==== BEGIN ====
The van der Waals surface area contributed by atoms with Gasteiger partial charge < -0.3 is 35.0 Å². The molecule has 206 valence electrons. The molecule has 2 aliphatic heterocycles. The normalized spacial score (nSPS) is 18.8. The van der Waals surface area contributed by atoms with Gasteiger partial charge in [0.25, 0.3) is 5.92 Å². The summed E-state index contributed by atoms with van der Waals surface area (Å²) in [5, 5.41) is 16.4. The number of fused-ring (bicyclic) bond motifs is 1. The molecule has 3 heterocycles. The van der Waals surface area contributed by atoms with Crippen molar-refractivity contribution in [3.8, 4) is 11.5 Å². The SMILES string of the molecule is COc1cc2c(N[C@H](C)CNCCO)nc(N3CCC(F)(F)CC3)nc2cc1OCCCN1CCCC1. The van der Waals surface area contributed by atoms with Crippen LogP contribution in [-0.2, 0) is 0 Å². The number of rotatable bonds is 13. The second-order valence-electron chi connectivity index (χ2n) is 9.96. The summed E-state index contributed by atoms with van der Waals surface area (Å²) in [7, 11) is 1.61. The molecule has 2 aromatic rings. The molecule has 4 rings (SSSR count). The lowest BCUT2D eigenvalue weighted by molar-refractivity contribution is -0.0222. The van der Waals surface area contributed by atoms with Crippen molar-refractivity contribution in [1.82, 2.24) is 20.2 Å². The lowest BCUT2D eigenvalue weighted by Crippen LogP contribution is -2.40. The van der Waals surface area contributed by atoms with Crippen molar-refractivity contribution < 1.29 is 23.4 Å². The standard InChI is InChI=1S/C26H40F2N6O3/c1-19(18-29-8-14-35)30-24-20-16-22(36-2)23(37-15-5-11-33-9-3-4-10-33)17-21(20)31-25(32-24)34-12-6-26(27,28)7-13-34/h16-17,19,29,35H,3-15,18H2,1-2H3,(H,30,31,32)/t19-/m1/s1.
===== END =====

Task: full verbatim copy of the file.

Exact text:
The van der Waals surface area contributed by atoms with Gasteiger partial charge < -0.3 is 35.0 Å². The molecule has 206 valence electrons. The molecule has 2 aliphatic heterocycles. The normalized spacial score (nSPS) is 18.8. The van der Waals surface area contributed by atoms with Gasteiger partial charge in [0.25, 0.3) is 5.92 Å². The summed E-state index contributed by atoms with van der Waals surface area (Å²) in [5, 5.41) is 16.4. The number of fused-ring (bicyclic) bond motifs is 1. The molecule has 3 heterocycles. The van der Waals surface area contributed by atoms with Crippen molar-refractivity contribution in [3.8, 4) is 11.5 Å². The SMILES string of the molecule is COc1cc2c(N[C@H](C)CNCCO)nc(N3CCC(F)(F)CC3)nc2cc1OCCCN1CCCC1. The van der Waals surface area contributed by atoms with Crippen LogP contribution in [-0.2, 0) is 0 Å². The number of rotatable bonds is 13. The second-order valence-electron chi connectivity index (χ2n) is 9.96. The summed E-state index contributed by atoms with van der Waals surface area (Å²) in [7, 11) is 1.61. The molecule has 2 aromatic rings. The molecule has 4 rings (SSSR count). The lowest BCUT2D eigenvalue weighted by molar-refractivity contribution is -0.0222. The van der Waals surface area contributed by atoms with Crippen molar-refractivity contribution in [1.82, 2.24) is 20.2 Å². The lowest BCUT2D eigenvalue weighted by Crippen LogP contribution is -2.40. The van der Waals surface area contributed by atoms with Crippen molar-refractivity contribution < 1.29 is 23.4 Å². The standard InChI is InChI=1S/C26H40F2N6O3/c1-19(18-29-8-14-35)30-24-20-16-22(36-2)23(37-15-5-11-33-9-3-4-10-33)17-21(20)31-25(32-24)34-12-6-26(27,28)7-13-34/h16-17,19,29,35H,3-15,18H2,1-2H3,(H,30,31,32)/t19-/m1/s1.